Sometimes the most effective tech is the most old school

Stop motion animation brings to mind whimsical characters navigating a bumpy existence. But animation studio Mighty Oak says there’s more to stop motion than a wink and a smile. Major brands, from Volkswagen to Sun-Maid, have put animation at the center of their campaigns, embracing the personality that animation can add to the simplest shapes and images. According to Mighty Oak, animation keeps viewers engaged for longer lengths of time than live action. Even more importantly, the simplicity of the medium makes more complicated messages possible. “It allows us to discuss tough issues, explain complex information, remove barriers, cut through the clutter, and make memorable impressions,” said Mighty Oak CEO Jess Peterson.

99U founder Scott Belsky/Photo by Ryan Muir for 99U

The messy middle of a project can hold the biggest rewards.

99U founder Scott Belsky is no stranger to launching new endeavors. His current focus? That mysterious middle no one talks about in between inception and shipping; the time when you can’t see the finish line and you’ve forgotten what got you into the project in the first place. “Sometimes we fool ourselves into thinking that long-term vision is enough to keep us motivated,” said Belsky. But that’s not enough. In order to stay motivated during that muddle of a middle, Belsky advises building a team that accepts the burden of processing uncertainty, enjoys being together apart from product success, and to set whimsical milestones that lead to team excitement when there are no formal rewards in sight.

Deliver your wordy message in a visuals.

An audience’s attention is one of our most valuable resources. How can we make sure to keep it long enough for them hear our whole message? Data journalist Mona Chalabi transforms numbers into witty, incisive visuals that both delight and surprise and drive home serious facts and figures.

“Charts don’t connect the subject matter with the visualization themselves,” said Chalabi. “I try to connect the subject matter with the depiction of the visualization.” So if she’s been assigned to design a chart showing a major world event, she surely isn’t going to a ho hum bar chart. “If you’re talking about an economy that’s in freefall, that’s diving, why not show a diver?” she says. “The surprise is meant to hold your attention.”

Speaker Mona Chalabi/Photo by Ryan Muir for 99U

Fun fact: Alternate realities are the product humans desperately desire.

Meow Wolf CEO Vince Kadlubek didn’t plan to get into one of the fastest growing economies of the 21st century. He originally set out to build an arts collective. But the immersive installations he launched at Meow Wolf fed into our desire to experience the avante garde. Kadlubek sees a growing opportunity  between reality and design as the two shape the world, and he challenged designers to think of themselves as shapers in the new freedom of this landscape. “The world has felt limited by previous infrastructure that we can’t affect,” he says. “That’s changing. All creatives around the world should start thinking about how together, over the next 20 years, we can create a beautiful new world.”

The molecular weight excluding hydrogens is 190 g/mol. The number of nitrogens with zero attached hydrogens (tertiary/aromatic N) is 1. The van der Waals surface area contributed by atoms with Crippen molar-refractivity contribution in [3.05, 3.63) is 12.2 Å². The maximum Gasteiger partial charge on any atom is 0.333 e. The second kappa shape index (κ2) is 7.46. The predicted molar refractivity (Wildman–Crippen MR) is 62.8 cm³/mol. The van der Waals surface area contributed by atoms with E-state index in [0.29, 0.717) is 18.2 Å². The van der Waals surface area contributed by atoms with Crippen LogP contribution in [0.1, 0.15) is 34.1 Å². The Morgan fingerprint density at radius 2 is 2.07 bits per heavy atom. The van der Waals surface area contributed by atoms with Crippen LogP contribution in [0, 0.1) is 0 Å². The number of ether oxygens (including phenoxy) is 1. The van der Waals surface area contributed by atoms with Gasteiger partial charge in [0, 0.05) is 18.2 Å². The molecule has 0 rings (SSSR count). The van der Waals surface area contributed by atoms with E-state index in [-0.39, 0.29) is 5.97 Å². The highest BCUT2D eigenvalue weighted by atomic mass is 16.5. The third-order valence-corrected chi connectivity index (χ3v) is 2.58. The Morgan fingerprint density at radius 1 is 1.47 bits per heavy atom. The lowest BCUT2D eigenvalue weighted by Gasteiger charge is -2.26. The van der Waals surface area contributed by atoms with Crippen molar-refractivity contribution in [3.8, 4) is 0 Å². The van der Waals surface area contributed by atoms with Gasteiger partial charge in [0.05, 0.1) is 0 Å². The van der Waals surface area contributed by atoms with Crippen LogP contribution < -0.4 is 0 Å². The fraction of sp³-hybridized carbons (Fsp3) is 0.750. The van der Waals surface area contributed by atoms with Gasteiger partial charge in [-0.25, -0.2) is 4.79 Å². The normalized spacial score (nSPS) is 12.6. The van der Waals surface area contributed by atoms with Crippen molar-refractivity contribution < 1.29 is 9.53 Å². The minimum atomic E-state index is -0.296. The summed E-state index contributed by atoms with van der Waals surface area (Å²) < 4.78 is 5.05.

Replace perks with passions.

It’s no secret: tech and media are great fields to work in. Entry level talent can get unlimited vacations, three free meals a day, and workspaces with Kombucha and nap pods. But Audrey Liu, Lyft’s Director of Product Design, cautions against emphasizing all-day fun, not fulfillment, to attract talent. “We’ve lost sight of the one perk we should all care about,” Liu said. “A shared sense of passion for the problem we’re trying to solve.”

Inspire the dreams of others by chasing your own.

Super Heroic CEO, and former Nike Senior Global Design Director, Jason Mayden is driven by the philosophy that if we can play together, we can live together. Through his company, Super Heroic, he’s created a world of play that coaches kids toward creativity, agility, and perseverance. But to raise a new generation who can play and dream together, adults have to set a good example by tending to their own dreams. In order to inspire new generations, we must follow our own dreams. “You being comfortable with your dream,” said Mayden, “Allows someone else to be comfortable with their dream.”

Speaker Audrey Liu/Photo by Ryan Muir for 99U

Shoot for the mundane, not the moon.

On a trip to Cuba to work with local start-ups, Marcelino J. Alvarez, founder of Uncorked Studios, discovered an entrepreneurial culture that, unlike in the U.S., wasn’t obsessed with profits and products, but with contexts and communities. Inspired by them, Alvarez advised designers to zero in on the everyday needs of systems and communities, “There are way more opportunities to scale impact through the mundane than through moonshots,” he said.

Unbury your greatest hopes and fears.

Ashleigh Axios, design exponent at Automattic and former Obama White House creative director, wants us all to be a little more self-centered. Not in the way that makes us design unnecessary products for a quick buck. She means self-centered in a more introspective, vulnerable way. Axios challenged designers to dig deep into the things that frustrate us—whether it’s hurt about racial inequality or an experience being bullied as a child—and create products that address those problems. “Every frustration,” she said, “every fear, every hope that you’ve buried really deep down inside thinking there was no way for it to change into something positive, I want us to pull that back up. Those are the things that will make us better off.”